Friday, Dec. 6, 2013
69 ° Fair
|Student Name(s)||Rebecca Driscoll|
Dr. Richard Bond|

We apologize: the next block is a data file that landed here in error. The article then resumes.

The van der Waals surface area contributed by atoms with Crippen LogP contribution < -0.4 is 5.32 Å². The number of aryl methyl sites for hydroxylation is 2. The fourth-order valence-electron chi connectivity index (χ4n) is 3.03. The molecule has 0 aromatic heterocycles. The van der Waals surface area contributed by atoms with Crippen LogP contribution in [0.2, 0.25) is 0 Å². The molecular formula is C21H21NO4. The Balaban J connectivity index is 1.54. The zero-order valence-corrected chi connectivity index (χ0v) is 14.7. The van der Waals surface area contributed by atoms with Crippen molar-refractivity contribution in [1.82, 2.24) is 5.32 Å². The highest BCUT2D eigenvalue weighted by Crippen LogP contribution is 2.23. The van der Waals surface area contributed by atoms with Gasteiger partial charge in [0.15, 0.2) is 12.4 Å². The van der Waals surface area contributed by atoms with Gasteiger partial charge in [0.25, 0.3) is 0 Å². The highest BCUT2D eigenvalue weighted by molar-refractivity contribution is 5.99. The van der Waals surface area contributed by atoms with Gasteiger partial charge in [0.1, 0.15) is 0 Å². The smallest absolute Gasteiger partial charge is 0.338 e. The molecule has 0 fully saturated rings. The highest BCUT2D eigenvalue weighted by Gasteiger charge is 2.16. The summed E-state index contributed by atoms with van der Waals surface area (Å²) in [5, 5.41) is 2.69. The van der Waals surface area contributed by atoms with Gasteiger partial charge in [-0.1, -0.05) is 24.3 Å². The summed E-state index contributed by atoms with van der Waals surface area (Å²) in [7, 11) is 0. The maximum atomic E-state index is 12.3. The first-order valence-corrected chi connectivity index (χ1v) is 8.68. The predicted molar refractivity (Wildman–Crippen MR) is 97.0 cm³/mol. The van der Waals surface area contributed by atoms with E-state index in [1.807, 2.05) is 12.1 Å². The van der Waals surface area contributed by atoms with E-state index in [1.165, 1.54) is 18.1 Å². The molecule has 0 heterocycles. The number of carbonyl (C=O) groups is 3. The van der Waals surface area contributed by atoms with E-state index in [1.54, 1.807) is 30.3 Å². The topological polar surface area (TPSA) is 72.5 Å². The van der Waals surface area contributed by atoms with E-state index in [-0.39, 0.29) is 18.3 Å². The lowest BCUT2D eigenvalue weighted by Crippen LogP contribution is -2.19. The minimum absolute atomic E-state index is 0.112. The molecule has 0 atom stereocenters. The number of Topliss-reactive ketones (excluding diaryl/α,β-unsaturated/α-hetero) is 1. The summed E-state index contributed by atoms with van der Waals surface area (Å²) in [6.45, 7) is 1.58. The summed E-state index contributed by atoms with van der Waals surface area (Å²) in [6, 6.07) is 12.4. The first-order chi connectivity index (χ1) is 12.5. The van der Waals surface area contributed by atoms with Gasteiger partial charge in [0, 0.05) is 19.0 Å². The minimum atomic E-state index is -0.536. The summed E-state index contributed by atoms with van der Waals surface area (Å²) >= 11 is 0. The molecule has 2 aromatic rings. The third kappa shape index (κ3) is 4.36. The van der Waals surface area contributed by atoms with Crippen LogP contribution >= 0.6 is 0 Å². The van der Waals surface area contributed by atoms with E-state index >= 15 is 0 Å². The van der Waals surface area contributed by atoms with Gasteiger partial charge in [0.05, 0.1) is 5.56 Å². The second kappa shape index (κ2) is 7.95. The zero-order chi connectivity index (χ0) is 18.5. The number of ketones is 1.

Argues that both the suffragists and the anti-suffragists in Britain used traditional views of women and gender roles in their cartoons in order to gain public support. The suffragists, who were presenting a new and radical view of who should be able to vote, had more of a need to attract the public to their side, and accordingly portrayed themselves as victimized women who deserved pity and support. The anti-suffragists, having no need to promote their traditional beliefs, responded to the suffragists by portraying them as unfeminine and unsuitable wives.